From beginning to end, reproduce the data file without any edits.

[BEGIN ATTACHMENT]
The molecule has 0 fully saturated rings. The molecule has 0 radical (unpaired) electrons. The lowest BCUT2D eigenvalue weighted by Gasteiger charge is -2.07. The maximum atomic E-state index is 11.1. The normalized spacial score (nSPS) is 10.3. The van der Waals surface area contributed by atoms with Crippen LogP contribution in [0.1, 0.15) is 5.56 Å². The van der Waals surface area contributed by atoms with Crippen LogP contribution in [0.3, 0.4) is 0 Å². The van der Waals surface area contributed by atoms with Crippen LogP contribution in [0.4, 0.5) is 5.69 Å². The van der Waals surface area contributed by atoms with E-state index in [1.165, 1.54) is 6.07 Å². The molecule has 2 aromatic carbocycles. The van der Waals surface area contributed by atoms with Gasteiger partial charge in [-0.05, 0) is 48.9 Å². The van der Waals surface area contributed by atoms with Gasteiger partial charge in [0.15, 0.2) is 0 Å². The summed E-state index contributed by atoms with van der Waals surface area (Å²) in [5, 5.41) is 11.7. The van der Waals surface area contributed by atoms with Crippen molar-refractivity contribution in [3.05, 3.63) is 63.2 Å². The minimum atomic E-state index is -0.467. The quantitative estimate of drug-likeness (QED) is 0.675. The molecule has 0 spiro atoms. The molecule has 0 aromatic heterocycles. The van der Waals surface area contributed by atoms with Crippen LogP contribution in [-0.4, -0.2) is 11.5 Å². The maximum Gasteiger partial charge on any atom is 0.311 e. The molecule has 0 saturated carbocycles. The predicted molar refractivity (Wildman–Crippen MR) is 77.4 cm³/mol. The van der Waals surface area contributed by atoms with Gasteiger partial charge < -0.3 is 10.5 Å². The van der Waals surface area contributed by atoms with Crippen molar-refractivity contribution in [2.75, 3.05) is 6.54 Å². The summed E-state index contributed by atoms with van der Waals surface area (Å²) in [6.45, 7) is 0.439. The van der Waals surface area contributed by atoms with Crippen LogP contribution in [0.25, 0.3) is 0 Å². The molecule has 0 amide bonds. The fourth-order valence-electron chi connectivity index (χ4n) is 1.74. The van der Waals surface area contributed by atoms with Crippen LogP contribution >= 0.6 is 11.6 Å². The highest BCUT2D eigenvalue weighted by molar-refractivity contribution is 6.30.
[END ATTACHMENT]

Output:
The molecule has 0 fully saturated rings. The molecule has 0 radical (unpaired) electrons. The lowest BCUT2D eigenvalue weighted by Gasteiger charge is -2.07. The maximum atomic E-state index is 11.1. The normalized spacial score (nSPS) is 10.3. The van der Waals surface area contributed by atoms with Crippen LogP contribution in [0.1, 0.15) is 5.56 Å². The van der Waals surface area contributed by atoms with Crippen LogP contribution in [0.3, 0.4) is 0 Å². The van der Waals surface area contributed by atoms with Crippen LogP contribution in [0.4, 0.5) is 5.69 Å². The van der Waals surface area contributed by atoms with E-state index in [1.165, 1.54) is 6.07 Å². The molecule has 2 aromatic carbocycles. The van der Waals surface area contributed by atoms with Gasteiger partial charge in [-0.05, 0) is 48.9 Å². The van der Waals surface area contributed by atoms with Gasteiger partial charge in [0.15, 0.2) is 0 Å². The summed E-state index contributed by atoms with van der Waals surface area (Å²) in [5, 5.41) is 11.7. The van der Waals surface area contributed by atoms with Crippen molar-refractivity contribution in [3.05, 3.63) is 63.2 Å². The minimum atomic E-state index is -0.467. The quantitative estimate of drug-likeness (QED) is 0.675. The molecule has 0 spiro atoms. The molecule has 0 aromatic heterocycles. The van der Waals surface area contributed by atoms with Crippen LogP contribution in [-0.4, -0.2) is 11.5 Å². The maximum Gasteiger partial charge on any atom is 0.311 e. The molecule has 0 saturated carbocycles. The predicted molar refractivity (Wildman–Crippen MR) is 77.4 cm³/mol. The van der Waals surface area contributed by atoms with Gasteiger partial charge < -0.3 is 10.5 Å². The van der Waals surface area contributed by atoms with Crippen molar-refractivity contribution in [2.75, 3.05) is 6.54 Å². The summed E-state index contributed by atoms with van der Waals surface area (Å²) in [6.45, 7) is 0.439. The van der Waals surface area contributed by atoms with Crippen LogP contribution in [0.25, 0.3) is 0 Å². The molecule has 0 amide bonds. The fourth-order valence-electron chi connectivity index (χ4n) is 1.74. The van der Waals surface area contributed by atoms with Crippen LogP contribution >= 0.6 is 11.6 Å². The highest BCUT2D eigenvalue weighted by molar-refractivity contribution is 6.30.